(1) When the trial is completed he [the condemned] is led forth to be stoned. The place of stoning was outside of the court, as it is says, “Bring out him that has cursed” (Lev. 24:14). A man was stationed at the door of the court with the handkerchiefs in his hand, and a man on a horse was stationed at a distance yet within sight of him. If one says, ‘I have something [further] to state in his favor’, he [the signaler] waves the handkerchief, and the man on the horse runs and stops them. And even if he [the convict] himself says, ‘I have something to plead in my own favor’, he is brought back, even four or five times, providing, however, that there is substance in his assertion. If then they find him innocent, they discharge him. But if not, he goes forth to be stoned, and a herald precedes him [crying]: so and so, the son of so and so, is going forth to be stoned because he committed such and such an offense, and so and so are his witnesses. Whoever knows anything in his favor, let him come and state it.”
(2) When he is about ten cubits away from the place of stoning, they say to him, ‘confess’, for such is the practice of all who are executed, that they [first] confess, for he who confesses has a portion in the world to come. For so we find in the case of Achan, that Joshua said to him, “My son, pay honor to the Lord, the God of Israel, and make confession to him. [Tell me what you have done, do not hold anything back from me.” And Achan answered Joshua and said, “It is true, I have sinned against the Lord the God of Israel, and this is what I have done” (Josh. 7:19-20). And how do we know that his confessions made atonement for him? As it says, “And Joshua said, “What calamity have you brought upon us! The Lord will bring calamity upon you this day” (Josh. 7:35), [meaning] this day you are a calamity, but you are not to be a calamity in the next world. And if he does not know how to confess, they say to him, “Say, may my death be an expiation for all my sins.” Rabbi Judah said: “If he knows that he is a victim of false evidence, he can say: may my death be an expiation for all my sins but this.” They [the sages] said to him: “If so, everyone will speak likewise in order to clear himself.”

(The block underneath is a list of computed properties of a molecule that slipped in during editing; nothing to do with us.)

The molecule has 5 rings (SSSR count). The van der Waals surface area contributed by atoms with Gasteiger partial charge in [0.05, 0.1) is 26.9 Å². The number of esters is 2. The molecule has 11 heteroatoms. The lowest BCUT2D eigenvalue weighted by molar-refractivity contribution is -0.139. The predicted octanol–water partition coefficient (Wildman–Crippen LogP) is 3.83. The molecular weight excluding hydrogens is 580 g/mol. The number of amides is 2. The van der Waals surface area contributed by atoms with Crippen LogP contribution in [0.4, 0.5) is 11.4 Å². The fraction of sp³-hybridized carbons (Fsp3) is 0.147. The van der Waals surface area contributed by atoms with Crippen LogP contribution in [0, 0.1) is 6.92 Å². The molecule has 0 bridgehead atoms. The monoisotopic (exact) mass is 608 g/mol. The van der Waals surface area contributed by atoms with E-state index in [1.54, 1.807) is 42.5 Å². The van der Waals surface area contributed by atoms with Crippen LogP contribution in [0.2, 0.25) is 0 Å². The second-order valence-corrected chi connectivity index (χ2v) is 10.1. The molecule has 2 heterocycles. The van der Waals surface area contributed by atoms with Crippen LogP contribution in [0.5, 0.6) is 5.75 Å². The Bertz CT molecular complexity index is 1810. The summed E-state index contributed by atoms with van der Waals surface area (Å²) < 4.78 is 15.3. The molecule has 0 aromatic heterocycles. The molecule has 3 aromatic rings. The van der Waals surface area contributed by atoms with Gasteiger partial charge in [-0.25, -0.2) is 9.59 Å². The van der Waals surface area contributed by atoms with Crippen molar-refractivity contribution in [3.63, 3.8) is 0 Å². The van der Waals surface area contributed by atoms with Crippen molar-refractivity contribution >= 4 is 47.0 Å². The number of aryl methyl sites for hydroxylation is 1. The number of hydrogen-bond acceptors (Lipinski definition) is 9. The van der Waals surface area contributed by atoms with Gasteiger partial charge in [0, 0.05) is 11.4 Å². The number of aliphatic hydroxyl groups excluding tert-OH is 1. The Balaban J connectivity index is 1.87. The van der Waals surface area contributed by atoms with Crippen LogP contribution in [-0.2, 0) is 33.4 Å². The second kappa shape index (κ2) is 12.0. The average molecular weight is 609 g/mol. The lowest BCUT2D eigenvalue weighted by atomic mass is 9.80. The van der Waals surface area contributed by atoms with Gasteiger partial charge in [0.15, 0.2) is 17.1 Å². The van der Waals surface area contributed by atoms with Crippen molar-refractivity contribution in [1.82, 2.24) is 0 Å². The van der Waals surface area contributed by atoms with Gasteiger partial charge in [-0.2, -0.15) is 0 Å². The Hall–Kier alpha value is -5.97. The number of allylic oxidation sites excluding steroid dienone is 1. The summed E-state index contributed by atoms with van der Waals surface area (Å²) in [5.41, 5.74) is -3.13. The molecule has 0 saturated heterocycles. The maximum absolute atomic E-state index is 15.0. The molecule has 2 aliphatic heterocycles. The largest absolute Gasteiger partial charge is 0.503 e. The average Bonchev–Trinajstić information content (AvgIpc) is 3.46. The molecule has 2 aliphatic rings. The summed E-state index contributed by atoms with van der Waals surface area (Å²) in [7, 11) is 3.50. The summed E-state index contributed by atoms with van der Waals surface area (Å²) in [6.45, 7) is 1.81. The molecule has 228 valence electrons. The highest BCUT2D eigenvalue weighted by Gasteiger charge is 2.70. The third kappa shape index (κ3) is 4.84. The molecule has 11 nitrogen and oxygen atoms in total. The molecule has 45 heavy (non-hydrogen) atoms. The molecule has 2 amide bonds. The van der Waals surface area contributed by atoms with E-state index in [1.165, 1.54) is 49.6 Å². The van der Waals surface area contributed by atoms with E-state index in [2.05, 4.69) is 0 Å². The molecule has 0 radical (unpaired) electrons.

~ How is the process described?
~ What is the function of confession, here?
[Achieving atonement, by “getting right” with God, with other human beings and with oneself, is among the goals of any faith. Much of Leviticus is dedicated to defining for the Israelites how to effect atonement through sacrifice. By offering something of value, the offender was able to bring him or herself back into a proper relationship with God. Note that there is the need for confession in cases of sacrifices for sins committed.]
~ This is before Noach. What is the punishments that Lamech is metting out, and for what sins? Are those comparable? What is the thrust of the text regarding the pre-flood generation, if Lamech is one of its leaders?
~ Those are the three times in the Torah that the "lex talionis" aka "the law of the talion" or the "principle of retaliation" appears.
~ How can you see these passages as primitive?
~ How can you see these passages as merciful?
[It restrains the anger of the family of the one who was wronged/killed; it limits the "blood feuds".
Points of general information: